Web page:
Review: ‘Phish’

In an exciting, continually unpredictable and playful opening to its monthlong fall tour, Vermont progressive-rock band Phish enhanced its reputation as one of the most talented of today's major touring bands.

In an exciting, continually unpredictable and playful opening to its monthlong fall tour, Vermont progressive-rock band Phish enhanced its reputation as one of the most talented of today’s major touring bands. The group offered a balanced, top-notch perform-ance split among new songs, material from its vast catalog — all of which was subject to long, improvised jams — and a couple of select cover tunes.

“The circus is the place for me, with bears and clowns and noise,” sang guitarist Trey Anastasio during the gig’s second selection, “Roggae,” a laid-back, bluesy new number whose lyrics use the big-top as a metaphor for dreams and possibility, and which appropriately summed up the attitude prevalent at this festive (though very chilly) show.

Much of the first set was filled with some of the quartet’s more intense and mellow material, including the obscure “McGrupp,” with its piano-led instrumental battle, and an acoustic-oriented segment that featured the unreleased “Driver.” However, such charged efforts as current single “Birds of a Feather,” with a sparkling Anastasio guitar solo (and as heard on Letterman last week), and the rousing “Character Zero,” which closed the 70-minute set, were full of dance-in-the-aisles energy.

Each of the four musicians was impressive on an individual basis throughout the three-hour show, with each taking what could be considered at least one spotlight turn.

But Phish was most superb when the musicians were performing as a whole, on the fly, like during an extended “Limb By Limb” (with its four-part vocal harmonies).

Usually reliable percussionist Jon Fishman (clad in his usual sunflower dress) was scolded by a bandmate for messing up a particularly complex drum fill near the end of one song, so he went back and played it two or three times until he got it right, as the rest of the band watched and laughed.

After a 45-minute intermission, the second act picked up where the first one left off, with the animated “Possum” and “Moma Dance” — a song from Phish’s new Elektra album, “The Story of the Ghost” that sprung from an old live jam — putting everyone’s feet in motion.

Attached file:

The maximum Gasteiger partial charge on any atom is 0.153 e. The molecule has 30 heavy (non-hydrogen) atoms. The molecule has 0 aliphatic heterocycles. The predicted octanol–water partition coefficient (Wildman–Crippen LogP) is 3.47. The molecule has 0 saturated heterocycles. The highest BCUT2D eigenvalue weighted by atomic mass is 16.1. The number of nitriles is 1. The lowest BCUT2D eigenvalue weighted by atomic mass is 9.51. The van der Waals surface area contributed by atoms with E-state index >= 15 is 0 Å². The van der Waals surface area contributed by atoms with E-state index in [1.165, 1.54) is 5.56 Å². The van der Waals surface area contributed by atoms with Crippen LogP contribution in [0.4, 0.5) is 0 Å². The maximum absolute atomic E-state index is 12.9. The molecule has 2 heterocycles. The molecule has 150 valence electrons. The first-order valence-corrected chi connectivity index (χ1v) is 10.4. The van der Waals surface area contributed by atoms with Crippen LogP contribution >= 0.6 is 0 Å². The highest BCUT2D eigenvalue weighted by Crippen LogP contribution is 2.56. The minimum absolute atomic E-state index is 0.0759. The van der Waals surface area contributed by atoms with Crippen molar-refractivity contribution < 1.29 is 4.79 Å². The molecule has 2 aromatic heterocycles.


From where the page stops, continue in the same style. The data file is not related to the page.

As is often the case with this bunch, things got progressively stranger as the show’s second half unfolded. The bizarre and wonderful 1990 “Reba” nearly de-evolved into an entirely new, guitar-based composition as it went along, then segued into the hard-rocking “Walk Away,” the Joe Walsh-led James Gang tune, which hasn’t been heard at a Phish show in three or four years.

Other notable developments during the latter part of the evening included more four-part harmonies during a cover of Neil Young’s “Albuquerque,” the instrumental workout of “David Bowie,” from the band’s 1988 debut album “Junta,” and an encore take on the Beatles’ “Something,” featuring keyboard player Page McConnell nicely handling George Harrison’s tender lyrics.

For many fans, the show at the Greek began in the afternoon, during soundcheck, when dozens of people — most of whom still needed tickets for the sold-out show — gathered in the parking lot to hear the band run through a number of songs that wouldn’t be in the evening’s set list, including a cover of Pink Floyd’s “Money.”


Greek Theatre; 6,129 seats; $25


Presented by Nederlander. Reviewed Oct. 29, 1998.


Band: Trey Anastasio, Mike Gordon, Jon Fishman, Page McConnell.
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